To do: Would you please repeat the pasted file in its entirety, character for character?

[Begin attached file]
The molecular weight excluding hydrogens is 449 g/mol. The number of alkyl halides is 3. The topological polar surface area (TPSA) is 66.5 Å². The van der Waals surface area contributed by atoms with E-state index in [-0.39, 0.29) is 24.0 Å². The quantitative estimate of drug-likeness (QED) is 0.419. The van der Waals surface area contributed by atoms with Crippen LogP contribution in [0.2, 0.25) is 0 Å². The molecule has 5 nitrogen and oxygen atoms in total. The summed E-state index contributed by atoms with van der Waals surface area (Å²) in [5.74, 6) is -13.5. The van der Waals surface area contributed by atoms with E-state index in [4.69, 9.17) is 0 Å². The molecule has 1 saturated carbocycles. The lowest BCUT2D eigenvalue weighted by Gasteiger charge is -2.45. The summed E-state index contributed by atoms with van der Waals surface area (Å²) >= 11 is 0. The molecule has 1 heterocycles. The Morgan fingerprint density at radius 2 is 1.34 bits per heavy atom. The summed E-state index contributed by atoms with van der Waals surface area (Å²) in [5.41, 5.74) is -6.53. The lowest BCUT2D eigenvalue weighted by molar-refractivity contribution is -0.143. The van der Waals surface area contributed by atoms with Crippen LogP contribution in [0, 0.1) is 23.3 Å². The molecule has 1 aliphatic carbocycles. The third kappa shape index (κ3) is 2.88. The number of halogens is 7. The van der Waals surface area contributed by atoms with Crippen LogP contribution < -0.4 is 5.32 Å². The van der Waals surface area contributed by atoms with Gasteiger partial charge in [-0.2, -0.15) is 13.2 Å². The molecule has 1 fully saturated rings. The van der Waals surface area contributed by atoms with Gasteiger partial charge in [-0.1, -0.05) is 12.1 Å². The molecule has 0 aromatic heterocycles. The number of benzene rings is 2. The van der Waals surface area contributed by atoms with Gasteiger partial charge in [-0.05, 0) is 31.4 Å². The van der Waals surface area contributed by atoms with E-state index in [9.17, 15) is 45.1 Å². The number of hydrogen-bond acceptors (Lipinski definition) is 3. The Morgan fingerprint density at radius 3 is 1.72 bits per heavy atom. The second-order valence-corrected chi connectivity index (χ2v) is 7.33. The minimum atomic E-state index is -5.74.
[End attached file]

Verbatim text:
The molecular weight excluding hydrogens is 449 g/mol. The number of alkyl halides is 3. The topological polar surface area (TPSA) is 66.5 Å². The van der Waals surface area contributed by atoms with E-state index in [-0.39, 0.29) is 24.0 Å². The quantitative estimate of drug-likeness (QED) is 0.419. The van der Waals surface area contributed by atoms with Crippen LogP contribution in [0.2, 0.25) is 0 Å². The molecule has 5 nitrogen and oxygen atoms in total. The summed E-state index contributed by atoms with van der Waals surface area (Å²) in [5.74, 6) is -13.5. The van der Waals surface area contributed by atoms with E-state index in [4.69, 9.17) is 0 Å². The molecule has 1 saturated carbocycles. The lowest BCUT2D eigenvalue weighted by Gasteiger charge is -2.45. The summed E-state index contributed by atoms with van der Waals surface area (Å²) >= 11 is 0. The molecule has 1 heterocycles. The Morgan fingerprint density at radius 2 is 1.34 bits per heavy atom. The summed E-state index contributed by atoms with van der Waals surface area (Å²) in [5.41, 5.74) is -6.53. The lowest BCUT2D eigenvalue weighted by molar-refractivity contribution is -0.143. The van der Waals surface area contributed by atoms with Crippen LogP contribution in [0, 0.1) is 23.3 Å². The molecule has 1 aliphatic carbocycles. The third kappa shape index (κ3) is 2.88. The number of halogens is 7. The van der Waals surface area contributed by atoms with Crippen LogP contribution < -0.4 is 5.32 Å². The van der Waals surface area contributed by atoms with Gasteiger partial charge in [-0.2, -0.15) is 13.2 Å². The molecule has 1 fully saturated rings. The van der Waals surface area contributed by atoms with Gasteiger partial charge in [-0.1, -0.05) is 12.1 Å². The molecule has 0 aromatic heterocycles. The number of benzene rings is 2. The van der Waals surface area contributed by atoms with Gasteiger partial charge in [-0.05, 0) is 31.4 Å². The van der Waals surface area contributed by atoms with E-state index in [9.17, 15) is 45.1 Å². The number of hydrogen-bond acceptors (Lipinski definition) is 3. The Morgan fingerprint density at radius 3 is 1.72 bits per heavy atom. The second-order valence-corrected chi connectivity index (χ2v) is 7.33. The minimum atomic E-state index is -5.74.